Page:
Breeding usually lasts four to six weeks, when the males lose interest in the females they should be separated. Shortly afterwards the males usually resume feeding, making their feeding year generally a May through October affair, one meal every few weeks. Keep them slim and a little hungry and you'll have healthy, active, virile breeder males. Fatten them if you prefer duds.

Females oftentimes feed right up to egg laying. I will let them feed, but reduce the meal size and frequency. If she's healthy she shouldn't need any food, but limited feeding doesn't hurt the egg production/fertility and it does seem to help the females recover after laying if they have been fed beforehand.

Approximately two months after breeding, and 21 to 28 days after shedding, the female will grace you with 15 to 30 eggs, although larger clutches have been recorded. My experience with many diamond breedings has been a maximum clutch size of 21, and the smallest being 11. I'd have to carefully inspect diamonds laying larger clutches, suspecting hybridization with the more prolific carpet python. Not being a fan of cross breeding, consider it fair warning that integration with carpet pythons makes anything but the most perfect specimens of diamond python suspect. Look for pure colors of gold, white, black and no browns, banding, patches, or striping. Perfect little rosettes with black and white, or black and gold colors usually assure you've got the real thing. It also helps to get your animals from a reputable breeder.

Their eggs will hatch like any python egg-high humidity and a temperature somewhere around 89 degrees Fahrenheit. Although I've never allowed a female to incubate the eggs herself, this year I have two females with which I intend to let nature take its course. It's fun to weigh eggs weekly and record their growth, but somehow I've come to feel it is the female's right to hatch her own eggs. We'll see how it goes.

Don't expect hatchlings to be beautiful. They're dirty and pale looking at birth, but within a few months their colors really emerge. And because they are programmed to know the cold season isn't far away, the neonates are voracious feeders. Unlike carpets, which can be finicky, diamonds usually accept small fuzzy mice eagerly. They grow very fast, and once again remember that it isn't in their best interest to let them do so. Feed the little buggers once a week, keeping them warm with a nice, moist place in the cage. Give them branches to climb on and you'll think they're tree snakes. When winter approaches, cool them for a couple months to the very low 70s at night and the middle 70s during the day. Don't feed them during this period.

When you resume normal feeding remember not to overfeed. They'll grow into healthy, normal snakes that will mature in four to five years and turn into fantastic pets or breeders. Commence normal hibernation with yearlings, and they'll be so perfectly cycled by the time they're adults that you'd have to run them over with a truck not to breed them.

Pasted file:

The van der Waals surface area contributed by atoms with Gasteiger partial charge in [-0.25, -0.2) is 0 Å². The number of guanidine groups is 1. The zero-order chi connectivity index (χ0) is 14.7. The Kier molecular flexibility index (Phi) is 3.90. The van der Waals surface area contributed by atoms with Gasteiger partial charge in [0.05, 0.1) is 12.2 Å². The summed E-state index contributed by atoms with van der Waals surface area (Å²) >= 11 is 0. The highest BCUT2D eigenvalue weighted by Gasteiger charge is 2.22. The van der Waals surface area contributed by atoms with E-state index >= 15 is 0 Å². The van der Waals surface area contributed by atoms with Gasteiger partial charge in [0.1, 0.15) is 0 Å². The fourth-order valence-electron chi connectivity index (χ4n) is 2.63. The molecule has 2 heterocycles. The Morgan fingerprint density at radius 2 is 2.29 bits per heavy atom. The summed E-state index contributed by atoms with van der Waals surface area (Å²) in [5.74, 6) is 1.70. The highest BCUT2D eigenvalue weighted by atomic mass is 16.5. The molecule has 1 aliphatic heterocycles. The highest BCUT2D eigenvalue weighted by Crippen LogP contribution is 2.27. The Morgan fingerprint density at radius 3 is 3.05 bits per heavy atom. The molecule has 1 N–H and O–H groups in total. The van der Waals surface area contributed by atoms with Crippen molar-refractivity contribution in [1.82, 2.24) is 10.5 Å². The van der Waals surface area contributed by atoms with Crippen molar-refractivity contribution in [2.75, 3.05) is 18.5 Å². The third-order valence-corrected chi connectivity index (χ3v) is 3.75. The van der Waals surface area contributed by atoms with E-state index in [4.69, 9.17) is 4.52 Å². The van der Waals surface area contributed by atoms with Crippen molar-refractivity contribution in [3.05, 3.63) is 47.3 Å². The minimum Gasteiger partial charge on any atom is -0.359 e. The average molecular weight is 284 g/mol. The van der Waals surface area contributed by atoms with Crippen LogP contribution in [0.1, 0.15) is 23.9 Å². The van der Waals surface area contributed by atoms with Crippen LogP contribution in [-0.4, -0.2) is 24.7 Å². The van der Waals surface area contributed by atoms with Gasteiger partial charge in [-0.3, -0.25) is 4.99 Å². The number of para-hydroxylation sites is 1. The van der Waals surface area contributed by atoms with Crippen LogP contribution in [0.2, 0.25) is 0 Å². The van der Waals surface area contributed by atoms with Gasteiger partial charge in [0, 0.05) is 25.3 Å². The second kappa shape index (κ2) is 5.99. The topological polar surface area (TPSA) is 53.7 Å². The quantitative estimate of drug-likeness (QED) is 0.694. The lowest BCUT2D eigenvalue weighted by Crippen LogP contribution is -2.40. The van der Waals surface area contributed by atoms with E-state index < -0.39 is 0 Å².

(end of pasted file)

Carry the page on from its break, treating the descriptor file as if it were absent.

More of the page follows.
Just remember, fat is dead to diamond pythons. Keep them muscular, active, and hungry and you'll end up with perfect specimens of this fantastic species.

Summary
Diamonds are beautiful and wonderful snakes. They must be kept in a specific manner, which isn't particularly difficult to accomplish unless you sweater box your animals and you can't subject individual species to appropriate environmental cycling. But even the babies do best if fed only eight or nine months of the year for the first year, and then put into the same total care regime as adults. The young are usually voracious feeders, and if kept just a little cool and off feed their first winter, they become even more voracious the following spring. After that, they slowly grow and mature into magnificent, healthy specimens in the hands of competent herpers.

Breeders have been lamenting about the decline of herp prices for a couple years now, and the diamond python is no exception. We've seen them dip from $2,500 each for hatchlings to sometimes as low as $1,000. If you're a hobby-oriented herper, like myself, it shouldn't matter. I'd work with diamonds if they were a $25 snake. Keep in mind that in the future, only the best animals will command respectable prices, so keep your stock pure. Avoid hybrids at all costs. And if the price gets too low for the commercial breeders to consider it worthwhile, prices will eventually swing in the opposite direction as less diamonds are supplied to the market. Regardless, it is a fantastic, medium-sized python that fits well into just about any collection. Just having beautiful diamonds in your collection is worth the price of admission, if you really like snakes.

The misinformation regarding this species has been a tragic product of irresponsible keepers who didn't bother to find out how to maintain them successfully. I and many others have proven them ever-so-wrong in their almost universal condemnation of the diamond python. If you're willing to play by the diamond's rules, you can assure their health and reproductive viability in any collection. Few snakes stir me the way a solid, slim, mature adult diamond python does.

They are beautiful and interesting snakes. With a little common sense and a healthy dose of restraint, they will reward you with two decades of fascination, and if you want, lots of nice, ivory-colored eggs.